Illinois recently passed the Gestational Surrogacy Act, the purpose of which was to create “standards and safeguards are meant to facilitate the use of this type of reproductive contract in accord with the public policy of this State”. The Act requires that there is medical certification of a need for surrogacy and sets out surrogacy requirements for a contract. In addition to age and experience requirements, the surrogate is also subject to a medical and psychological evaluation and must have had independent legal counsel. The unusual part of the Gestational Surrogacy Act is that it allows the parent child legal relationship before birth, so that there is no opportunity for a surrogate to lay claim on the child. This relatively simple provision removes some of the fears that a couple may have in deciding on surrogacy, and tries to simplify potential legal issues about parentage.
IV. Future Considerations
Surrogate pregnancy is a rising trend that will most likely only gain in popularity. While there are many positive things to be said about outsourcing pregnancy, there are also other issues to be considered. The most difficult issues to face when considering outsourcing surrogate pregnancy are and will continue to be the ethical ones. Pregnancy is a known health risk, especially in a country like India, which has one of the highest pregnancy-related deaths. While surrogacy can be viewed as a paid job, it may still be unethical to think of the mental and physical strain of childbirth as a simple rental of a human body. Some would argue that outsourcing pregnancy is exploitation at it its worst.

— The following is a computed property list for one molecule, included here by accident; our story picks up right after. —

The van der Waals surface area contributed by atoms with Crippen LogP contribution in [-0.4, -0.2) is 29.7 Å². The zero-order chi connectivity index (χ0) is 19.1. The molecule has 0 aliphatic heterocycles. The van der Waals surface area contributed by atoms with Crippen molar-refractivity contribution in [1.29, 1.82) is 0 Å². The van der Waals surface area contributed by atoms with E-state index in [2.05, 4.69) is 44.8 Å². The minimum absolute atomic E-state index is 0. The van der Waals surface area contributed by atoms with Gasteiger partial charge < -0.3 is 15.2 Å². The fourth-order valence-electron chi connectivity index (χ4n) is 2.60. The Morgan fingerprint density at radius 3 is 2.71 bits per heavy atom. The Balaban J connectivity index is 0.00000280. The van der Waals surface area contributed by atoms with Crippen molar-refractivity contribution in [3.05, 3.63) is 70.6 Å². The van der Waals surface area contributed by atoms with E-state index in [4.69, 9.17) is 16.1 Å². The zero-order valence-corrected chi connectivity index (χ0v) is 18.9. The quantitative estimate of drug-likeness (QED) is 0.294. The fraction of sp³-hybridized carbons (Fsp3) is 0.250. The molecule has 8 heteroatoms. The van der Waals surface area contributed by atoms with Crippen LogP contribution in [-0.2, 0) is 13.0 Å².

On the other hand, surrogacy is the only option for some childless couples. With the exorbitant costs of in vitro fertilization and other treatment methods, India seems like a dream come true for some couples. Both sides do benefit, and as long as standards are in place outsourcing surrogate pregnancy may seem like the best option. While the positives and negatives of outsourcing pregnancy can be much debated, it is clear that surrogacy should be quickly addressed not only in India but also in countries such as the U.S. that will have citizens hoping to use surrogacy services.